Daily Learning Notes for January 10, 2016

Today I started on the first project in the NAND2Tetris course on computer science from first principles! But I didn’t get very far because I got sidetracked by some interesting mathematical questions that very quickly took me beyond the limits of my understanding! I had so much fun being curious about that stuff, I didn’t even care about finishing the project yet! So here’s what happened:

The challenge: implement these 15 chips using nothing but NAND gates and the chips you’ve already constructed from those NAND gates. Then complete the HDL files so that the supplied test scripts produce outputs that match the supplied compare files.

Philosophical note: I love the simple, dualistic universe of binary! Its black-and-white logic is a welcome break from the murky gray areas I find myself swimming through in everyday life. There are no truth tables to guide my decisions in the analog world. Or maybe there are, but they’re just too big for me to comprehend! Maybe we do live in a fundamentally digital universe and “grey area” is just an illusion created by complexity. On a practical level, I definitely find that reducing the complexity of any real-world scenario makes decisions much easier to make. Like Yoda says, “Do or do not. There is no try.”

Logistical note: I’ll try my best to respect the wishes of the course designers and not just give away the solutions, while still documenting what I’ve learned by finding them.

Fun with a single NAND gate

First I wondered: what can you can do with a single NAND gate? I think I have six options: use two inputs (like A and B), use two copies of one input (like A and A), use one input and the constant 1, use one input and the constant 0, use the constant 1 for both inputs, or use the constant 0 for both inputs.

But I don’t know why you’d ever use one of those last two options, because two constant inputs will give you one constant output, which means the logic gate wouldn’t actually be changing anything so it would be pretty useless! So let’s just say I have four options.

(This is easier to demonstrate with a drawing, but it would take a little while for me to actually add images to this blog post so I’ll skip that for now. After all, these notes are really just for me! Maybe I’ll make a video about this later and worry about the visualization then.)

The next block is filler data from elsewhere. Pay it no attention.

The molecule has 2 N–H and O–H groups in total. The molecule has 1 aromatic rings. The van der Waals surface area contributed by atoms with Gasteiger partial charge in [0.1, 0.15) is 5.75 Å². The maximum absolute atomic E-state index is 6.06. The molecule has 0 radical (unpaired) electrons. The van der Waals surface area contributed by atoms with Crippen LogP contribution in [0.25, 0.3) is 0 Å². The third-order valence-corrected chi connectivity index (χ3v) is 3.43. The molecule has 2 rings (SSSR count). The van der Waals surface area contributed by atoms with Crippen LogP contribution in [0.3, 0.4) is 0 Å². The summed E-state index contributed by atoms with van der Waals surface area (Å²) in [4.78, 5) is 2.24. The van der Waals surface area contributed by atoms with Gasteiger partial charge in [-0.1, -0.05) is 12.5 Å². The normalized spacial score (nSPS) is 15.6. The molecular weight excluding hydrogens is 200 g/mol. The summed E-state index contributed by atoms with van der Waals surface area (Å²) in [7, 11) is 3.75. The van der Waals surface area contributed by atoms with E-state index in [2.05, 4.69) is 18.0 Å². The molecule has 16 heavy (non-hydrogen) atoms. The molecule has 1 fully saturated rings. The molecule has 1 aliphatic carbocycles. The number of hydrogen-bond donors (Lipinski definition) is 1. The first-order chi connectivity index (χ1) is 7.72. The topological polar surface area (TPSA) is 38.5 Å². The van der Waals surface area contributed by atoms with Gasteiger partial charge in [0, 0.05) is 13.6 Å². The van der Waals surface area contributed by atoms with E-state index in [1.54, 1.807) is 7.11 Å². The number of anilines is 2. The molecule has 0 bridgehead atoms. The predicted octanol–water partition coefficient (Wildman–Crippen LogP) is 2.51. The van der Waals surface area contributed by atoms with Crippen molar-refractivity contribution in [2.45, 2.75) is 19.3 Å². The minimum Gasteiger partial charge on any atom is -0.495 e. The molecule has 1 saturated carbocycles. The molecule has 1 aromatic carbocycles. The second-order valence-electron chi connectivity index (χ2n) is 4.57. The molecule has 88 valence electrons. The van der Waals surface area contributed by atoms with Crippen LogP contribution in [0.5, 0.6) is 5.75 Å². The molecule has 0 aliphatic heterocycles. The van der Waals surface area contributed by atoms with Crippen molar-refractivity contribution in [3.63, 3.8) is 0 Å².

Anyway, I noticed in the truth table for the NAND function that the output for A=0, B=0 and for A=1, B=1 is the negation of the input values! So NAND has a NOT function built right into it – yay, a twofer! Actually, it looks like there are two ways to implement the NOT function using a single NAND gate, unless I missed something. (I wouldn’t be surprised if I did, because I have no clue what I’m doing!)

Fun with two NAND gates

I was going to spend some time playing around with the different ways I could combine two NAND gates, but then I realized there’s only one way to do it: connect the output of one into an input of the other!

Then there are five things you can do with the other input of the second gate: pipe in the input A or B, the constants 1 or 0, or – and this took me a little while to think of – you can also pipe in a second copy of the output from the first gate!

The very name of a NAND gate – which stands for “NOT AND” – points to a solution for turning a NAND gate into an AND gate. (Yay double negatives!) Because there seem to be two ways to build a NOT gate, there are at least two ways to build an AND gate. I did stumble across a third way to make an AND gate, but it’s definitely less efficient.

That made me wonder: if I can implement the same function with two gates and with three gates, then does that mean it must also be possible to make it with four, six, eight, twelve, or any multiple of the original sets of gates? Does that mean there are an infinite number of ways to implement a given Boolean function? My gut says yes, but I’m not sure I’d know how to prove that. It seems like it would be easy, but I’ll leave that for later.

It seems like there would only be two outcomes when stringing together multiple copies of the same logic gate: either the output stays the same, or the output is inverted. I wonder if that’s true! Something to play with later. It seems intuitively true, because if you pipe the outputs from two copies of the same gate into the inputs for the next gate, then the next gate’s inputs would always be either A=0, B=0 or A=1, B=1, and if you have only two possible inputs then you’d have only two possible outputs! I think? My brain gets foggy between 2pm and 5pm so let’s leave that for later.

Turning NAND into OR is like turning lead into gold!

Implementing AND and NOT was pretty easy, but I cannot for the life of me figure out how to implement the OR function! If I look at the truth tables, it’s easy to see how negation fits into the mix, but to get from NAND to OR I need to flip the whole thing upside-down! I stared at this on paper for a while, until the other patrons at this coffee shop started giving me weird looks. But staring didn’t reveal any answers.

Then I tried some random combinations of the gates I’ve already built, but no luck. I can change the bits several different ways, but I always end up back at square one with an inefficient equivalent of a NAND or AND gate. What am I missing?

After a walk and some more coffee, I remembered about De Morgan’s laws, which were mentioned in the video lectures in the first week of the Coursera NAND2Tetris course. But I found them utterly mystifying: